Tag Archives: Wireframe

Submitting a Request for Proposal to a Web Developer

Website Development RFP from The Startup Garage

Submitting a Request for Proposal to a Web Developer

If you decide to outsource your website/mobile development to a third-party service provider you will want to put together a Request for Proposal (RFP) with your CTO before approaching potential vendors.  An RFP is a document that provides the information that a developer would need in order to provide you with a proposal for the cost, timeline and details of your development project.  An RFP will typically include your basic contact information, project information, system requirements, e-commerce, mobile, development stages, desired platforms, user types, requirements, and basic wire-framing.

How to: Developing a Good RFP

Before getting started, it is important to understand the concept of Minimum Viable Product.  Entrepreneurs usually have grand visions for the ultimate web/mobile project they are committed to launching.  After discovering costs and time it takes to develop these sights, most entrepreneurs realize that the best strategy is to launch a BETA site with only the absolute critical features.  This provides many benefits including

  • Reducing initial costs
  • Allows for user/market testing to avoid the costly/timely mistakes in development of unneeded/undesired features.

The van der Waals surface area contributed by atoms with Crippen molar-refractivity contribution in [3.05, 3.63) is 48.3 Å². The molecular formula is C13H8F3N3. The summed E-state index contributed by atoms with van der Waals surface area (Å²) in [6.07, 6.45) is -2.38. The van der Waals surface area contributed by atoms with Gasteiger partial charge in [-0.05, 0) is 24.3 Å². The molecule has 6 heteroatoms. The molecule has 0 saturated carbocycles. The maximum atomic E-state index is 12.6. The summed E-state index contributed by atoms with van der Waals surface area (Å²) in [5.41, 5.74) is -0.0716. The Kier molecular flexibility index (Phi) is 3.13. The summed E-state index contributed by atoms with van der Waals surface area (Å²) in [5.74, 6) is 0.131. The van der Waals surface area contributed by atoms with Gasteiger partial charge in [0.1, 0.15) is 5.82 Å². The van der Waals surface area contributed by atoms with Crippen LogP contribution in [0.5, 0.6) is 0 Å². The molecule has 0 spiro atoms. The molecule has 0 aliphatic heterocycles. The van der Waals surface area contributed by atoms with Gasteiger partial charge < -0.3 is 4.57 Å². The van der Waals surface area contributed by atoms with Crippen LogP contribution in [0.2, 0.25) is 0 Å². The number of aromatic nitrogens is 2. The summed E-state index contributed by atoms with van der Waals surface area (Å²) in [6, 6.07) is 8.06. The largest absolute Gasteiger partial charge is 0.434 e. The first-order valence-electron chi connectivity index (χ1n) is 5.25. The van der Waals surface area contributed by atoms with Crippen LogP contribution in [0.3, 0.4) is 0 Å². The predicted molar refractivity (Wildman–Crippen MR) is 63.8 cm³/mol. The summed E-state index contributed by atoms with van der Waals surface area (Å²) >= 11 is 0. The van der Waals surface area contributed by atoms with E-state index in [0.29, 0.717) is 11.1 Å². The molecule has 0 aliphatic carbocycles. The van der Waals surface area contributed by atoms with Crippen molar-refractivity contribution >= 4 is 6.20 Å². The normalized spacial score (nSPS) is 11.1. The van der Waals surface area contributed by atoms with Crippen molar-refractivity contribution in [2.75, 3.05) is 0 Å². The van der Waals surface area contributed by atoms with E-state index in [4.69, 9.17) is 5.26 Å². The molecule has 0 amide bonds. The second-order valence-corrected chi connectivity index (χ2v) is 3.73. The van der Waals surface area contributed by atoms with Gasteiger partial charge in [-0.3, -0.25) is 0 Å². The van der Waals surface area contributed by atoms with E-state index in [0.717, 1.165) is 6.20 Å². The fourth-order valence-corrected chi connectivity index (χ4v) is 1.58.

Step 1: Basic Information

Begin your RFP with your basic identity and contact information:

  1. Name
  2. Email
  3. Business name
  4. Business address
  5. Phone number
  6. Whether you are a startup or existing company
  7. Whether you have an existing website/mobile app.

Step 2: Project Overview Information

  1. List your project goals (i.e. branding, drive user engagement, generate sales, generate leads, etc).
  2. List the specific services that you are approaching the vendor for (i.e. web development, mobile development, branding,etc).  Be very specific.
  3. List your budget (a range is fine).
  4. List your desired timeline (start date, end date, if the date is vital for launch).
  5. List your intended audience for the system.

Step 3: Project Description and System Requirements

  1. Start by providing a brief description of the gran vision of the entire system.
  2. Provide an overview of the functionality that is absolutely critical for your BETA system or minimum viable product.
  3. Describe the different types of users (i.e. public users, members, administrators) and describe the types of members (i.e. consumers and merchants).
  4. Bread down the different sets of modules for each user type.  A module is defined as a set of features in one section of the system.
  5. Break down the features for each user type.

Step 4: eCommerce

This section is only relevant if you intend on charging for products/services online.

  1. List the product or services that you intent to sell.
  2. List how you intent to categorize the products and services.
  3. Provide the name of your merchant account of payment gateway if you have one.

Step 5: Mobile

This section is only relevant if you intend on launching a mobile app or mobile version of your site.

The mobile landscape is constantly changing and there are several available options for the production of mobile apps and mobile sites across the various native sites (iOS, Android, Blackberry, and Windows Phone).

Step 6: Miscellaneous

Provide any additional information that may be helpful such as:

  • Your ideas for marketing the website/app.
  • Additional documentation such as a business plan, wire-framing, etc.
  • Plans to integrate with any third party technology.